Remember When the Whole Idea of a Currency War was Dismissed?

Tweeted by Zerohedge

No currency war here- with the Koreans, Australians and others cutting their interest rates to stem altered capital flows and currency swings-  nothing to see here.

Thursday, May 9, 2013

Value Investing Conference 2013 Keynote Speaker: Gary Shilling

Dr Doom (Roubini) Sees the Light

FED ECONOMISTS: Stocks Are The Cheapest They've Been In 50 Years

Yes, research brought to you by the same folks who did not see the housing bubble developing and were telling people to take out adjustable rate mortgages in the years between 2005 and 2007. As reported by the Business Insider....

New York Fed economists Fernando Duarte and Carlo Rosa are out with a new article on Liberty Street Economics titled, "Are Stocks Cheap? A Review of the Evidence."

The answer: judging by the equity risk premium (ERP), stocks are about as cheap as they've ever been.
The ERP is the excess return that stocks are expected to provide over the risk-free rate, and it's typically calculated as the expected future return of stocks – based on historical averages, or forecasting models, depending on whichever one is chosen for the calculation – minus the risk-free rate (typically the yield on a U.S. Treasury bond) over comparable time horizons.

NY Fed historical equity risk premium chart 
 Fortunately, this research has already been debunked and proven to be utter nonsense. Brought to you by the Hussman et. al. circa 2007.

Chart: The Whole Truth – The Fed Model since 1948
The profile of actual market returns looks nothing like this. Rather, the profile of actual market returns - especially over 7-10 year horizons - looks much like the simple, humble, raw earnings yield, unadjusted for 10-year Treasury yields (which are too short in duration and in persistence to drive the valuation of stocks having far longer "durations").

On close inspection, the Fed Model has nearly insane implications. For example, the model implies that stocks were not even 20% undervalued at the generational 1982 lows, when the P/E on the S&P 500 was less than 7. Stocks followed with 20% annual returns, not just for one year, not just for 10 years, but for 18 years. Interestingly, the Fed Model also identifies the market as about 20% undervalued in 1972, just before the S&P 500 fell by half. And though it's not depicted in the above chart, if you go back even further in history, you'll find that the Fed Model implies that stocks were about as “undervalued” as it says stocks are today – right before the 1929 crash.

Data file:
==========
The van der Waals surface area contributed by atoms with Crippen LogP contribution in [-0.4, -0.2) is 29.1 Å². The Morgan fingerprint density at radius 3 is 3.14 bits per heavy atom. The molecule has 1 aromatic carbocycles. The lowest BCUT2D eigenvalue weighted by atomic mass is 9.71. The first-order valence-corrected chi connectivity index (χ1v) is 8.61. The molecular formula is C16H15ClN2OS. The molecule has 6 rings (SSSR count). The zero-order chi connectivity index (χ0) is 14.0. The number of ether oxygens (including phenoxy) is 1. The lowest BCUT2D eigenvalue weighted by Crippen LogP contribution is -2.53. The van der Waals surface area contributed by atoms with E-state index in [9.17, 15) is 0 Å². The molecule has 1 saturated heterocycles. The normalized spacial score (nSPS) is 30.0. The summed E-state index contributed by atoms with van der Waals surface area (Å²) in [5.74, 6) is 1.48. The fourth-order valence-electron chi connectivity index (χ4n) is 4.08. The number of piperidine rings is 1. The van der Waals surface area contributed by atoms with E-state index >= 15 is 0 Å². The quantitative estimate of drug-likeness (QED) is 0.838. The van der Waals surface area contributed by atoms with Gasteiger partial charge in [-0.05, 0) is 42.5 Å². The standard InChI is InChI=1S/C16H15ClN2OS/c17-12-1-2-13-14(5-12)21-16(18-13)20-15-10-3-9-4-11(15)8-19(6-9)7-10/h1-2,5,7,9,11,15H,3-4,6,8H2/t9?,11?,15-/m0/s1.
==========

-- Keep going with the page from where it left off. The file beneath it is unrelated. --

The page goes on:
Yes, the low stock yields in 1987 and 2000 were unfavorable, but they were unfavorable without the misguided one-for-one “correction” for 10-year Treasury yields that is inherent in the Fed Model. It cannot be stressed enough that the Fed Model destroys the information that earnings yields provide about subsequent market returns.

Over time, Fed Model adherents are likely to observe behavior in this indicator that is much more like its behavior prior to the 1980's. Specifically, the Fed model will most probably creep to higher and higher levels of putative "undervaluation," which will be completely uninformative and uncorrelated with actual subsequent returns. 

Historically, readings from the Fed Model explain just 3% of the variation in S&P 500 total returns over the following year, 2% of the variation in 7-year returns, and just 1% of the variation in subsequent 10-year returns.

In contrast, the simple raw operating earnings yield explains 8% of the variation in subsequent 1-year returns, 41% of the variation in 7-year returns, and fully 52% of the variation in subsequent 10-year returns.
The popularity of the Fed Model will end in tears. The Fed Model destroys useful information. It is a statistical artifact. It is bait for investors ignorant of history. It is a hook; a trap.

The moral of the story, you hear the words 'Fed Model' in relation to valuation, just turn your brain off.


A Trading Question to Ponder Regarding the Big Banks

Saw an article this morning on Bloomberg stating.....

Goldman Sachs Group Inc. (GS), which generated about half its revenue from trading last quarter, posted losses from that business on two days in the first three months of 2013, compared with one day a year earlier.

further still

JPMorgan Chase & Co. and Bank of America Corp. (BAC) had perfect trading records in the first quarter, making money on every day of the period, while Morgan Stanley posted losses in eight sessions. Citigroup Inc. doesn’t disclose money-losing days. 

Two days of losses in the quarter? Perfect trading days. Do you know of ANYONE who experiences no trading losses, except for maybe Bernie Madoff? It is just a statistical impossibility to experience no trading losses, unless you have rigged the system. I don't know how this is not a bigger deal.

5/8 Edition of Volume Off the High

Just a few names here. I was thinking that I may revisit the initial performance research for the volume movers list, and not only pull it forward through the present, but see if I cannot expand it to include other potential strategies.

High Volume High 5/8 Edition

A mass of stocks and funds making new highs on heavy volume....